Built by Ephrem Jean, France
39″ Front Wheel (1 metre)
32″ Rear Wheel
The builder of this rare French velocipede only came to light when the restorer stripped the paint from the frame ready for sand-blasting and zinc spraying. The maker had chiselled his name in the frame, and then filled it with white lead filler paint.
‘Jean’ is a pretty common surname in France; however, there was a well-known cycle and later motorcycle manufacturer in Paris of the same name. There’s no proof of any connection, but it’s possible that Ephrem Jean was a father or uncle of the founder of the cycle business which started in the early 1890s.
The restorer kept the machine as original as possible, so when he replaced the felloes (wooden rims) he retained the hubs and spokes; they appear to be made of rosewood or hickory. There are ‘shaker’ steam engine bearings to both wheels. The pedals are competent replicas of the Michaux pattern. There is a scratch in the paint at the front of the ‘moustache.’ The original handlebars and boxwood handlebar grips are in good condition, as is the rest of the machine. It’s ready to ride.
The first Michaud was similar to a draisine (hobby horse) with pedals and crank attached to the front wheel. The 2nd generation Michaud was built in 1868, and became the archetype for other makers. The Ephrem Jean velocipede, in common with over 150 makers of velocipedes in France, follows the design of the 2nd generation Michaud. You can see that it is a well-crafted machine, with flowing lines and elaborate joints.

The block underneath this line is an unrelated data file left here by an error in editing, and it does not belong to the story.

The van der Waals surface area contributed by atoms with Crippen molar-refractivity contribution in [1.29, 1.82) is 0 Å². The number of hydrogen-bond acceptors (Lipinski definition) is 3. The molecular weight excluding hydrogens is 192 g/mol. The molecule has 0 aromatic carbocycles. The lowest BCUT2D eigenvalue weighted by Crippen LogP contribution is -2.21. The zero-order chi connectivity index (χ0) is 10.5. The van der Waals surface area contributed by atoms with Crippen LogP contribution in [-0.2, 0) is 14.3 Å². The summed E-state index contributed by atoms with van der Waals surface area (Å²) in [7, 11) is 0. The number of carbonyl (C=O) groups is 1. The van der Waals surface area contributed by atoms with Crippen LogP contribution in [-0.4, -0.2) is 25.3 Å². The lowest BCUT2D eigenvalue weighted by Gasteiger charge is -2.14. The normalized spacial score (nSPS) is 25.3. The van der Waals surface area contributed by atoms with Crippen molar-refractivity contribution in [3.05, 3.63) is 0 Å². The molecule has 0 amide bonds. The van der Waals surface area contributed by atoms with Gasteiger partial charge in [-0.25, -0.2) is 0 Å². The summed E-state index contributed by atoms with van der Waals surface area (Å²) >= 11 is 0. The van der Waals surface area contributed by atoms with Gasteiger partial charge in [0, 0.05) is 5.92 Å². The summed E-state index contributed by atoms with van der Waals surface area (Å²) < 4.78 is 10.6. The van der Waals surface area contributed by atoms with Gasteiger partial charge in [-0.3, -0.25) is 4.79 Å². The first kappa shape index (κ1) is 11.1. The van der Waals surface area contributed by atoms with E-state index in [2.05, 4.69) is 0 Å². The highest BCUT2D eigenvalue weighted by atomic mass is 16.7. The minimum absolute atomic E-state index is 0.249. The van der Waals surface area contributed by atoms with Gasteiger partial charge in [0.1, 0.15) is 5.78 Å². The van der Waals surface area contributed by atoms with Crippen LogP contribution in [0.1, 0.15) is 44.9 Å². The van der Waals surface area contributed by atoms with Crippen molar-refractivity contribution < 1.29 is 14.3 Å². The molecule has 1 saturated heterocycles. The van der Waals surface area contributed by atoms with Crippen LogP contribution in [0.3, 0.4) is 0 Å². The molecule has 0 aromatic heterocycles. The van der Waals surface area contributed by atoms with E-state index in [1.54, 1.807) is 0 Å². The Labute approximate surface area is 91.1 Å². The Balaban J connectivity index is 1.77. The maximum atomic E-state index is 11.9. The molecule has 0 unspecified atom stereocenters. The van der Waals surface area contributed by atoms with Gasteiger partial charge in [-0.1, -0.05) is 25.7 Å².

Although nothing is known today about this builder of velocipedes, the French builders were invariably already connected in some way with the carriage trade or were ironworkers. Production was generally small, even for the larger companies. Various parts could be purchased from sub-contractors, allowing a manufacturer to concentrate on their own particular skill, which was usually the design and building of the backbone, the essential component to differentiate each machine from competitors.
This elegant Ephrem Jean machine follows the design of the 2nd Michaud patent (illustration above), so this is a high machine whose rider can not touch the ground. Ergonomically, this made it easier to turn the pedals, although it was harder to mount and start it: when learning to ride such a beast, new velocipedists often employed street boys for a few francs to hold the machine. To dismount, the rider would tilt the velocipede in the same way as is done with bicycles today. Riding schools sprang up everywhere to help enthusiasts become more accustomed to this new form of personal transportation.
JOSEPH ROUX: ‘COURSE de VELOCIPEDES’